A study led by researchers in the School of Medicine at the University of California, Riverside, has found that in communities of color in Inland Southern California, historical, cultural, and social traumas induce fear and mistrust in public health and medical, scientific, and governmental institutions, which, in turn, influence these communities’ hesitation to get tested and vaccinated for COVID-19.
The study, published in Culture, Medicine, and Psychiatry, underscores the need for community-based health interventions that consider structural and social determinants of health to address such traumas experienced by racial/ethnic minority populations in the U.S.
From January to March 2021, the researchers, led by Ann Cheney, an associate professor of social medicine, population, and public health, conducted 11 virtual focus groups (5-10 people attended each focus group) who identified as Black/African American, Latinx/Indigenous Latin American, and/or Native American/Indigenous. Participants shared information on the cultural and structural factors that shaped their COVID-19 testing and vaccination.
“We found the intersection of historical, cultural, and social traumas contributed to fear and mistrust in institutions — government, medicine, and public health,” Cheney said. “These different levels of trauma intersect and shape decision-making around COVID-19 testing and vaccination in the current pandemic.”
Evelyn Vázquez, the first author of the research paper and a community psychologist, led the data analysis of the 11 focus groups and used the findings to develop a theoretical model, called the “Continuum of Trauma,” to show how the different types of trauma shape COVID-19-related decisions among disadvantaged populations. The model crosses temporal, cultural, and social spaces among communities of color.
“This model describes the shared grief, assault on collective identity, and marginalization among racial and ethnic minorities in Inland Southern California,” said Vázquez, an assistant professional researcher in the Department of Social Medicine, Population, and Public Health. “We found that collective experiences of trauma across the continuum have induced fear, hesitancy, and institutional mistrust among marginalized communities.”
Key findings from the focus groups:
- All participants discussed historically based trauma as grounded in structural racism and histories of government and public health abuses.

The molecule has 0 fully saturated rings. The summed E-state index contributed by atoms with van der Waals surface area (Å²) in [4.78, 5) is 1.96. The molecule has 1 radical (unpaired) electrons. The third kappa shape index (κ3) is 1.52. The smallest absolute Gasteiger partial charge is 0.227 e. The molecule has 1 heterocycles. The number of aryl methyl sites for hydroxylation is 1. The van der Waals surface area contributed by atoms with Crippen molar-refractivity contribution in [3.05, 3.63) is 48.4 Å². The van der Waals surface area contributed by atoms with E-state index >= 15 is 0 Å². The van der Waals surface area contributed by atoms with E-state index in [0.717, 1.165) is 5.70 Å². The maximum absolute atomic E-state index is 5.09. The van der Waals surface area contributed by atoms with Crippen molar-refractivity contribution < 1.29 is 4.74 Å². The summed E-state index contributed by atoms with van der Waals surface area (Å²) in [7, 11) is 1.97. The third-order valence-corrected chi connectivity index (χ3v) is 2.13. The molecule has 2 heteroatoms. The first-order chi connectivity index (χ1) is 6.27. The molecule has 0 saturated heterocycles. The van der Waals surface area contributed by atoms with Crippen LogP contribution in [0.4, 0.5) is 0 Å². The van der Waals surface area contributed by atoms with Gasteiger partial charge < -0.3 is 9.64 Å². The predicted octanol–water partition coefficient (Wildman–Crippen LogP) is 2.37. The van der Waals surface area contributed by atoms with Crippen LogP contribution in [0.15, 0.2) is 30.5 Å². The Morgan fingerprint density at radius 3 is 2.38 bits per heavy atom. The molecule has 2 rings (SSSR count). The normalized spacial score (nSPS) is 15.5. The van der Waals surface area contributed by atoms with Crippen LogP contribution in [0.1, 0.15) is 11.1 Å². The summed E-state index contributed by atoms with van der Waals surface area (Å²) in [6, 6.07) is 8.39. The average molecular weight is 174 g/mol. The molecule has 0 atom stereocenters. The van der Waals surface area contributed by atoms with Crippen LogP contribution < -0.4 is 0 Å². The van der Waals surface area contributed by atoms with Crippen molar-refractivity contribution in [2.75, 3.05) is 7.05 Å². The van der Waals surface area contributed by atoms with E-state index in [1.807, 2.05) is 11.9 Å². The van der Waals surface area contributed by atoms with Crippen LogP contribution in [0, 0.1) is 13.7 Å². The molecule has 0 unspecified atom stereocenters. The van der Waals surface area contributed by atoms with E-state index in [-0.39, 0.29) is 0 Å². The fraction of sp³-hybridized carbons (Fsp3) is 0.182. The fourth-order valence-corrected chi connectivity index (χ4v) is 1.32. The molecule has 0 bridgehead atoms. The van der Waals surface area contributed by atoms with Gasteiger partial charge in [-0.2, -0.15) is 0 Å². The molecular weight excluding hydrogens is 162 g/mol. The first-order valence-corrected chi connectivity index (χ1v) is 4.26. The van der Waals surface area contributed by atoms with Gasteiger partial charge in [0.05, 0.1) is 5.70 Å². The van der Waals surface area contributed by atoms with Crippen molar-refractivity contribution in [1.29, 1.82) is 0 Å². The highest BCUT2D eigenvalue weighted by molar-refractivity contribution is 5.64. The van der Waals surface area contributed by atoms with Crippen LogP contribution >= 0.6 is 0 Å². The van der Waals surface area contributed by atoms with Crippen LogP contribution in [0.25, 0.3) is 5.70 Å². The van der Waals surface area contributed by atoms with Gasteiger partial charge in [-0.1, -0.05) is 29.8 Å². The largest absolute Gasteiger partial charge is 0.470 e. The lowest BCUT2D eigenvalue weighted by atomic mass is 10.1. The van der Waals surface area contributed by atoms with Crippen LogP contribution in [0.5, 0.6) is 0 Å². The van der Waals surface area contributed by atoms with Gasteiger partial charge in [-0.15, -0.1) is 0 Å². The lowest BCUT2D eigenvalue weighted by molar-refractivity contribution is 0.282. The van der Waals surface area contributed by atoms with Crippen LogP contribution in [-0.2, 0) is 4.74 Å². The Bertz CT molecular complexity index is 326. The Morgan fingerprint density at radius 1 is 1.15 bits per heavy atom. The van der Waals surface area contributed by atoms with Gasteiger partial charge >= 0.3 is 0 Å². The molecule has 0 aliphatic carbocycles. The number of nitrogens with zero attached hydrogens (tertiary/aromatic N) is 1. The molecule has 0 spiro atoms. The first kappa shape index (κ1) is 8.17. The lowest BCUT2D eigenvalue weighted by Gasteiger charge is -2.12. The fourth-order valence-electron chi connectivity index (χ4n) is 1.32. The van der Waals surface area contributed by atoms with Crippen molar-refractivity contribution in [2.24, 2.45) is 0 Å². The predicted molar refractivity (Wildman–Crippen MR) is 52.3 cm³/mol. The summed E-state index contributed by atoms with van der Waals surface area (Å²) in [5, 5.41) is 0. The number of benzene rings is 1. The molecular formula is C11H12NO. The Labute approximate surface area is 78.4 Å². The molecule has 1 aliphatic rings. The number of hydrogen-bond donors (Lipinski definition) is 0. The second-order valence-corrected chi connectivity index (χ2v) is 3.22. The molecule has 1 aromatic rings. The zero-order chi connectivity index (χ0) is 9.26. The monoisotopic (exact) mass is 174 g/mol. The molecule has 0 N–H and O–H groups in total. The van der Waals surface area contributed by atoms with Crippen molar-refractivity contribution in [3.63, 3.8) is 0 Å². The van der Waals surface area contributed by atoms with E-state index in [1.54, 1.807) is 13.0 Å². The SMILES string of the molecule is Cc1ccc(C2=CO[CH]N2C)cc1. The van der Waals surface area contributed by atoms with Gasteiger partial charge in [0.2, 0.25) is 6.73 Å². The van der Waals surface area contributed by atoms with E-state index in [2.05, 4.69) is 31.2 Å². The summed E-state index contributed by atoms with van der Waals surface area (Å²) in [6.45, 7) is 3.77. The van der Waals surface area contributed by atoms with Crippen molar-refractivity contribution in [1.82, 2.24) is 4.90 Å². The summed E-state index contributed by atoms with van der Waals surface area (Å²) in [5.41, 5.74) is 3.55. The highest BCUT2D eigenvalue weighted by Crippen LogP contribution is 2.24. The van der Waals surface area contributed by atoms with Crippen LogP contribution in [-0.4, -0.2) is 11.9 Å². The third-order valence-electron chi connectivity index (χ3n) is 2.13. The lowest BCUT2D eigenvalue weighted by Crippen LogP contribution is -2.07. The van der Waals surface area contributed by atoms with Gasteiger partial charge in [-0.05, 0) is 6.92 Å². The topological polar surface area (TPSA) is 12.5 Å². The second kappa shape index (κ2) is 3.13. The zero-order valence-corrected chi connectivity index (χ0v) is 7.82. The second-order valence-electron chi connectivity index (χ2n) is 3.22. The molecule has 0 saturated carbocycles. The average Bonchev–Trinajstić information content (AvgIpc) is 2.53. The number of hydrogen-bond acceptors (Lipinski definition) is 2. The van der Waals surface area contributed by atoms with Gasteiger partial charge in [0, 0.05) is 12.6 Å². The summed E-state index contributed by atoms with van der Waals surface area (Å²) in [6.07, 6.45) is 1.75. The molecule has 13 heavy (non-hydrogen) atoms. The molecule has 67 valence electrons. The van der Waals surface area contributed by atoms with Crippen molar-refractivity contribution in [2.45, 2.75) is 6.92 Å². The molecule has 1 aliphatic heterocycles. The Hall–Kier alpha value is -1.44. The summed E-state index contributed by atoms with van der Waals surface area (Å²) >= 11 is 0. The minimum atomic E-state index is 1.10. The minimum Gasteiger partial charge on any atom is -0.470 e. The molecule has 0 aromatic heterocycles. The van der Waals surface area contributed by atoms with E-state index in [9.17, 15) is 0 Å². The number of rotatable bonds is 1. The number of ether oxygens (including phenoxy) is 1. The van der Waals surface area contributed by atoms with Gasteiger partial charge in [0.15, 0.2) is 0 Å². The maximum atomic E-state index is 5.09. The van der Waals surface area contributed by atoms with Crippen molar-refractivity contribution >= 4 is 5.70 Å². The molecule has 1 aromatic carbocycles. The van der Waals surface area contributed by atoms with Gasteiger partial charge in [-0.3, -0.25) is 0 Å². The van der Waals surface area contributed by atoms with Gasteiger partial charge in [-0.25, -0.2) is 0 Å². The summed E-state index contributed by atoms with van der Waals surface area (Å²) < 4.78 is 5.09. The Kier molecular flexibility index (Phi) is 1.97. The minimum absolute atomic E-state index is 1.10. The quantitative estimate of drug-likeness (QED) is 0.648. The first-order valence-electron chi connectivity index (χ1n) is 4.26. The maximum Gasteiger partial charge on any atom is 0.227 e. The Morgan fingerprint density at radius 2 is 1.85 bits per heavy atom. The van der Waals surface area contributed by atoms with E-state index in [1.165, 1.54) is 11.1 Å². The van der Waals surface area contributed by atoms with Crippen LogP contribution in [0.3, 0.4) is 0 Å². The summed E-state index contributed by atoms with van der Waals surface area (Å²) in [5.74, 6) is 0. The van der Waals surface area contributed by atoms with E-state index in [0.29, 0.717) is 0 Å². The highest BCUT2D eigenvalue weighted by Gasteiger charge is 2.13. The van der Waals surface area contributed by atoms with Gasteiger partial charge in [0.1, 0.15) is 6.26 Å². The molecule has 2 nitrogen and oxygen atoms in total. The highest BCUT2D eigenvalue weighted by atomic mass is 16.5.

- Black/African American and Native American/Indigenous community participants talked about the U.S. government’s falsehoods and lies.
- Latinx/Indigenous Latin American community members spoke about classism they faced, the loss of religious leaders during the pandemic, fear and mistrust in public health, and fear of job loss.
- All participants shared how the COVID-19 pandemic affected their collective identity.
- All participants found social trauma and racial- and income-based inequities were pronounced in the current pandemic.
- Many faced job-related stress, childcare concerns, and housing inequities.
- Many experienced discrimination in health-care settings.
- Many distrusted government institutions, feared seeking medical care, and were reluctant to get tested and vaccinated for COVID-19.
“Trauma exists along a continuum and contributes during the COVID-19 pandemic to health disparities as well as fear and mistrust in institutions,” Vázquez said. “For collective healing, we need community-based approaches. For example, transformative interventions that impinge upon structural and social determinants of health can address the fear and mistrust of institutions.”
Vázquez explained that this fear and mistrust stem from historical trauma and colonizing practices in the history of medicine.
“Fear and mistrust are also linked to cruelty enacted by the U.S. government towards racial/ethnic minorities and loss of community elders and their knowledge,” she said.
Cheney stressed that interventions could transform three types of power in historically marginalized groups: political, economic, and social.
“Interventions can promote community-level health equity and freedom from trauma by promoting health education and literacy and providing access to community-based interventions developed by communities of color for communities of color,” she said. “To succeed, interventions must be culturally sensitive and responsive.”
Cheney and Vázquez were joined in the study by Michelle Burroughs of UCR, Preeti Juturu of UCLA, and Juliet McMullin of UC Irvine.
The research paper is titled “Continuum of Trauma: Fear and Mistrust of Institutions in Communities of Color During the COVID-19 Pandemic.”